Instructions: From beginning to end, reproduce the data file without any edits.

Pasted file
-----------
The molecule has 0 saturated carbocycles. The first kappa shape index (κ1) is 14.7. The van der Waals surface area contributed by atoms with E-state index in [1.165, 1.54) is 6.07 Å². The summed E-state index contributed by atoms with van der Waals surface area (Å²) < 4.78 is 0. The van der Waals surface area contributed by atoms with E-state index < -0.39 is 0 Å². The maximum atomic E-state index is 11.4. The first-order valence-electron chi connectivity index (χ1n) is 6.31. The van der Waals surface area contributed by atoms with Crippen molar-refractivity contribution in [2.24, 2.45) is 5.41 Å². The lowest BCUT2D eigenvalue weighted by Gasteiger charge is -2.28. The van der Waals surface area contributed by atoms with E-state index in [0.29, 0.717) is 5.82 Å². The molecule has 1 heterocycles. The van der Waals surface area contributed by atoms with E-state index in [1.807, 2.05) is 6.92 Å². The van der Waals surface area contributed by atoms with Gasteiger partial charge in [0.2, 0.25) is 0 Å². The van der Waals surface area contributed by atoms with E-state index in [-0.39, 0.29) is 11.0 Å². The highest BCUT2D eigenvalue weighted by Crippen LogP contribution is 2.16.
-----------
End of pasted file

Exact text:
The molecule has 0 saturated carbocycles. The first kappa shape index (κ1) is 14.7. The van der Waals surface area contributed by atoms with E-state index in [1.165, 1.54) is 6.07 Å². The summed E-state index contributed by atoms with van der Waals surface area (Å²) < 4.78 is 0. The van der Waals surface area contributed by atoms with E-state index < -0.39 is 0 Å². The maximum atomic E-state index is 11.4. The first-order valence-electron chi connectivity index (χ1n) is 6.31. The van der Waals surface area contributed by atoms with Crippen molar-refractivity contribution in [2.24, 2.45) is 5.41 Å². The lowest BCUT2D eigenvalue weighted by Gasteiger charge is -2.28. The van der Waals surface area contributed by atoms with E-state index in [0.29, 0.717) is 5.82 Å². The molecule has 1 heterocycles. The van der Waals surface area contributed by atoms with E-state index in [1.807, 2.05) is 6.92 Å². The van der Waals surface area contributed by atoms with Gasteiger partial charge in [0.2, 0.25) is 0 Å². The van der Waals surface area contributed by atoms with E-state index in [-0.39, 0.29) is 11.0 Å². The highest BCUT2D eigenvalue weighted by Crippen LogP contribution is 2.16.